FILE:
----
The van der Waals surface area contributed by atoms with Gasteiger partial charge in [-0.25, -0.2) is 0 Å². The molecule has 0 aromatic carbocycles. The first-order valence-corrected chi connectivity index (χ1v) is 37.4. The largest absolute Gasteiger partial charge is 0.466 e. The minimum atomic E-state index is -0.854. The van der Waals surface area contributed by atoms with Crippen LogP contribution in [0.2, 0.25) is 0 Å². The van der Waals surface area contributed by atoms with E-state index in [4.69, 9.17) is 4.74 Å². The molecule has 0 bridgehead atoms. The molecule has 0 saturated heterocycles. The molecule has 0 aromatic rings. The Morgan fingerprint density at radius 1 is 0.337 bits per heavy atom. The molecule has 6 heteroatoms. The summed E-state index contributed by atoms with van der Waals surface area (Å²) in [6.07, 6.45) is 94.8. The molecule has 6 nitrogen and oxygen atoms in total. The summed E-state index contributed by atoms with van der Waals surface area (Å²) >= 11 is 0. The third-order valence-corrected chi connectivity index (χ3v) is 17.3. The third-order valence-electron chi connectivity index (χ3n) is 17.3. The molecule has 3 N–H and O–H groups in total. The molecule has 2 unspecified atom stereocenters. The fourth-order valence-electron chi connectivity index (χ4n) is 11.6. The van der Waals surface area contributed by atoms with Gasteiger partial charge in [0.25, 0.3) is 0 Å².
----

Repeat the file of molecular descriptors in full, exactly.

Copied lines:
The van der Waals surface area contributed by atoms with Gasteiger partial charge in [-0.25, -0.2) is 0 Å². The molecule has 0 aromatic carbocycles. The first-order valence-corrected chi connectivity index (χ1v) is 37.4. The largest absolute Gasteiger partial charge is 0.466 e. The minimum atomic E-state index is -0.854. The van der Waals surface area contributed by atoms with Crippen LogP contribution in [0.2, 0.25) is 0 Å². The van der Waals surface area contributed by atoms with E-state index in [4.69, 9.17) is 4.74 Å². The molecule has 0 bridgehead atoms. The molecule has 0 saturated heterocycles. The molecule has 0 aromatic rings. The Morgan fingerprint density at radius 1 is 0.337 bits per heavy atom. The molecule has 6 heteroatoms. The summed E-state index contributed by atoms with van der Waals surface area (Å²) in [6.07, 6.45) is 94.8. The molecule has 6 nitrogen and oxygen atoms in total. The summed E-state index contributed by atoms with van der Waals surface area (Å²) >= 11 is 0. The third-order valence-corrected chi connectivity index (χ3v) is 17.3. The third-order valence-electron chi connectivity index (χ3n) is 17.3. The molecule has 3 N–H and O–H groups in total. The molecule has 2 unspecified atom stereocenters. The fourth-order valence-electron chi connectivity index (χ4n) is 11.6. The van der Waals surface area contributed by atoms with Gasteiger partial charge in [0.25, 0.3) is 0 Å².